A blueprint is essential, even if you screw up sometimes and don’t follow it. Even if life tosses a few pricey surprises your way. It works because it puts you in the driver’s seat. The plan may be to start earning more money. It might be stick to a budget so you can start saving for your retirement. It may be, simply, to chip away at your massive debt. Your goal matters, but it’s the plan that will offer that crucial feeling of control.
Save. Yes, Save.
There seems to be an odd beef among personal finance bloggers: spending less vs. earning more. Actually, it’s mostly about ragging on frugality. No one ever argues against earning more.
“Being Frugal is for Losers” is a clickable headline, but should you read the blog post after clicking, you’ll quickly find it doesn’t really mean anything. All of those posts say the same thing: saving money is great, but not at the expense of time or quality. Guess what? You just described frugality!
Attacking a boring concept is a great editorial spin, and an effective way to get page views. Unfortunately, it can be damaging to financial wellness. And the latter, I think, is more of a priority.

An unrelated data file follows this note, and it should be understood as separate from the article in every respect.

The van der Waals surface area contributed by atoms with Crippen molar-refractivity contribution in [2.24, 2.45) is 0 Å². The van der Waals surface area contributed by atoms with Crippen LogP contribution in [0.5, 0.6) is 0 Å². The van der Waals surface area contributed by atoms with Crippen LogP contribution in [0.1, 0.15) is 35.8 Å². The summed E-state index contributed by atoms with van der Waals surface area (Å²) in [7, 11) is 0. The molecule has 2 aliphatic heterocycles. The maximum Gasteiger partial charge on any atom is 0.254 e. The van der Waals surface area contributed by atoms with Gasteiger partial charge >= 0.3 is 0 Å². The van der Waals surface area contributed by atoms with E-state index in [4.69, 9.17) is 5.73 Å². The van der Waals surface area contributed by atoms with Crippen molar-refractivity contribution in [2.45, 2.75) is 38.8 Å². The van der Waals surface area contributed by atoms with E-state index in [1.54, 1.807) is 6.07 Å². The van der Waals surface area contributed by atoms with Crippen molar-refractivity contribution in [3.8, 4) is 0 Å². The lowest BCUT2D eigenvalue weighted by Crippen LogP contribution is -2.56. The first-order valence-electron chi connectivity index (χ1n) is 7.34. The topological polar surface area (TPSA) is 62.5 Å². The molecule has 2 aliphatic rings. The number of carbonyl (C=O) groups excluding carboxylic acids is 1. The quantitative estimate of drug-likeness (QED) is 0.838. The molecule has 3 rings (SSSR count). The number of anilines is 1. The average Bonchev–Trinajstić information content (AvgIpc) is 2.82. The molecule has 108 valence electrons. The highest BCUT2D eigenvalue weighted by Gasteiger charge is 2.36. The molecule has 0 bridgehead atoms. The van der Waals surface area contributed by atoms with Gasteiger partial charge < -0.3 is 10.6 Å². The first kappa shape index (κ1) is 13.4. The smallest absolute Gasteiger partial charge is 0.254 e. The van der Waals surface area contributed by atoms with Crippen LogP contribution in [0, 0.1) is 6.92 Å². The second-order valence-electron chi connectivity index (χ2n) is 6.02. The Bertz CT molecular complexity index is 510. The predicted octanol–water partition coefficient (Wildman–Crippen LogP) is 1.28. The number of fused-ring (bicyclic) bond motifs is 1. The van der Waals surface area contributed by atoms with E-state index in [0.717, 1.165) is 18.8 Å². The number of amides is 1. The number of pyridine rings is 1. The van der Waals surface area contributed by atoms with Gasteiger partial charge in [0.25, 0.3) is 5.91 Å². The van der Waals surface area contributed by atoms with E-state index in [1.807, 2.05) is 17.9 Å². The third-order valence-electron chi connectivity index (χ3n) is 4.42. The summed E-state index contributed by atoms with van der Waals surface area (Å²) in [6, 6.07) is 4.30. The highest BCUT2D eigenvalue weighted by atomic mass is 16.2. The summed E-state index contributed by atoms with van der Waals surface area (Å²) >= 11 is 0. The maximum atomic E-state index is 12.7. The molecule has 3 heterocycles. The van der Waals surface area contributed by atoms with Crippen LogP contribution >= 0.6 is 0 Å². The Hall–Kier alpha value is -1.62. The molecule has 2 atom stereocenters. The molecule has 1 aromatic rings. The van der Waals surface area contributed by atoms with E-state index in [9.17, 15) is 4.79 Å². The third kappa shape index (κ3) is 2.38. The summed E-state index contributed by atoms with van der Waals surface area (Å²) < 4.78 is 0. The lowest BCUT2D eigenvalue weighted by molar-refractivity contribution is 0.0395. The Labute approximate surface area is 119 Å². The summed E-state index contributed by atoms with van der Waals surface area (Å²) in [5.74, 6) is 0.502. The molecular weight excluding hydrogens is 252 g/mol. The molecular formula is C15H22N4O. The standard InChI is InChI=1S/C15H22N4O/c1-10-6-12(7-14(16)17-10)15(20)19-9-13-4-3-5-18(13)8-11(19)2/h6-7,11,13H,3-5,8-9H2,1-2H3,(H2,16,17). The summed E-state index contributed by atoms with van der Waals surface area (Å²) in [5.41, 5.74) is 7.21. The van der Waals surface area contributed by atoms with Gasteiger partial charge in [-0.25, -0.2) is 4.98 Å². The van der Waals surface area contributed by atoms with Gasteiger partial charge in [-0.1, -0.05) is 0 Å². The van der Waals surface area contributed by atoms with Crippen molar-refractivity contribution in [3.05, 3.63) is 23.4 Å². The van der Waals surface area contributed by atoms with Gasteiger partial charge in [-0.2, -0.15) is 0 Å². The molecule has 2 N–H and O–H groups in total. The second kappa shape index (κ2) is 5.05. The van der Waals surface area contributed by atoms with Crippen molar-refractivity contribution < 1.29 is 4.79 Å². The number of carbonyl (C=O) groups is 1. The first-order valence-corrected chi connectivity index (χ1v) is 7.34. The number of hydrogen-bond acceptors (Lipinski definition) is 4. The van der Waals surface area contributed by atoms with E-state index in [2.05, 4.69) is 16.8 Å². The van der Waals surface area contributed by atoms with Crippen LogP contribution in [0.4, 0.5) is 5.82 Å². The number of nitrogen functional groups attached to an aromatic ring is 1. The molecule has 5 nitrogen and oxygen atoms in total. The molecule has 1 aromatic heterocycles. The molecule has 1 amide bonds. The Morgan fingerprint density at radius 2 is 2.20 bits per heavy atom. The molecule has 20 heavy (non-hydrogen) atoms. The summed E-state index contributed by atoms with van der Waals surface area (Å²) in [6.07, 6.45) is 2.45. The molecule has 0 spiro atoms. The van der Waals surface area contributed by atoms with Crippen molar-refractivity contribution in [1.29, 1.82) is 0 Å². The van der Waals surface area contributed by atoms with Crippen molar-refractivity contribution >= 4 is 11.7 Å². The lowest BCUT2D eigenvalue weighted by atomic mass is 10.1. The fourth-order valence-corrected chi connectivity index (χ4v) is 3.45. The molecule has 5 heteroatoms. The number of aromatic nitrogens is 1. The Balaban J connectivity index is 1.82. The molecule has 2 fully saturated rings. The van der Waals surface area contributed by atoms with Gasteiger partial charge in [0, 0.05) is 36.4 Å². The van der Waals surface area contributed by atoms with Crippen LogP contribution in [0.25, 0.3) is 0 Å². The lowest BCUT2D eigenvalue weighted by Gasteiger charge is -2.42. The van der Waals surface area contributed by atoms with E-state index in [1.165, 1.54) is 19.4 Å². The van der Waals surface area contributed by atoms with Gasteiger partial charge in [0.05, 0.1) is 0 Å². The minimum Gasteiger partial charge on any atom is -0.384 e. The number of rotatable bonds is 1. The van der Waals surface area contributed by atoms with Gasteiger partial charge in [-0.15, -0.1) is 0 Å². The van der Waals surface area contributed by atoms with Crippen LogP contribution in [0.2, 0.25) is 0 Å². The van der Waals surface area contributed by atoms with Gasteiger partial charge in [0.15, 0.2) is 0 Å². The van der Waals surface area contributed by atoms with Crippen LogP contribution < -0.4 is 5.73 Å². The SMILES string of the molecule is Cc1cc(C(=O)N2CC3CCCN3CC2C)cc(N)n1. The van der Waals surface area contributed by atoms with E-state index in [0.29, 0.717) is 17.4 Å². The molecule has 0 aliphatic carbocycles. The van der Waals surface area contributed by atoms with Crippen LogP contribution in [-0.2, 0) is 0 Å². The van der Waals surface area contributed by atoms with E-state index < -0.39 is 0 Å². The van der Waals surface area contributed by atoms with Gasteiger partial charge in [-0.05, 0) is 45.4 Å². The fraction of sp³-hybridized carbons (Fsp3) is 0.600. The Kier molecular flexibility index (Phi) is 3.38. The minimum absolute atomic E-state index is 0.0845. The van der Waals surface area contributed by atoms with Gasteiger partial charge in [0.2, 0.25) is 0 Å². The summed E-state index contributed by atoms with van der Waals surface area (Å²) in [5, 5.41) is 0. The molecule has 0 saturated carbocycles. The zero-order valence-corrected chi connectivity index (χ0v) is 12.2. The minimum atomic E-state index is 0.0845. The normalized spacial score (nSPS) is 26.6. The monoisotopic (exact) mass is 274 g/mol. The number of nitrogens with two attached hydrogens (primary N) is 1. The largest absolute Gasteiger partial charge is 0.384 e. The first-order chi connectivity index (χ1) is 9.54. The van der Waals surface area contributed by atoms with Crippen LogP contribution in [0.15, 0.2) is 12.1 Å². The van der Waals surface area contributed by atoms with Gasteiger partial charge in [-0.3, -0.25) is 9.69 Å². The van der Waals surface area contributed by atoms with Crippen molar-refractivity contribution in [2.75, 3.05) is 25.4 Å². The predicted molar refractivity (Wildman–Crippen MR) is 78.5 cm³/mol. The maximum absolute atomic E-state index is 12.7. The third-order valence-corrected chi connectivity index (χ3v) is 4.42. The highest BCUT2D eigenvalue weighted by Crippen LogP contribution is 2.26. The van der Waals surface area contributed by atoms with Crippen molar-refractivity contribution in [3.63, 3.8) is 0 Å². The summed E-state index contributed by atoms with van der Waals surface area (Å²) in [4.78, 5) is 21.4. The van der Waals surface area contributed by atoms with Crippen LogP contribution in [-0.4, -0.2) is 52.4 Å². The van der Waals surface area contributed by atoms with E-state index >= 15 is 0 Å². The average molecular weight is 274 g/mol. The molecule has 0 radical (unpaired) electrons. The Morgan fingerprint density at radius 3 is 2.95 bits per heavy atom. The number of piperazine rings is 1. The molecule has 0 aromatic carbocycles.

When I first started reading about money, one stupidly simple, glaringly obvious concept opened my eyes: spend less than you earn to build wealth. It’s a powerful thing in it’s simplicity, especially if you’ve never considered it before. When I read that, I realized I could actually have control over my money if I found ways to spend less and earn more. I never thought of saving and earning as contradictory; they were complementary.
After college, I started earning $24,000 a year. I still lived like a broke college student. When I started earning $45k, I still lived like a broke college student. When I was bumped to $55k, I upgraded my lifestyle a bit. But I still actively lived well below my means. I earned more, and I lived frugally. This combo helped me pay off my student loan debt in a year and also save enough money to move across the country and switch careers. I could not have done that without utilizing frugality when I started earning more.
But let’s back up and return to this whole concept of control.
When I first enrolled in college, I worked two jobs. After a couple of years, I found a single, better-paying job. In my free time, I sold stuff on eBay and babysat. Beyond that, there wasn’t much else I could do about earning more. While I waited for my degree, saving money made me feel empowered. I could free up some of my modest, $10/hour income if I simply didn’t buy certain things, and that was huge for me. I could actually do something about my seemingly powerless financial situation. Sure, it was a teensy, tiny amount of control. Sometimes, that’s all you need.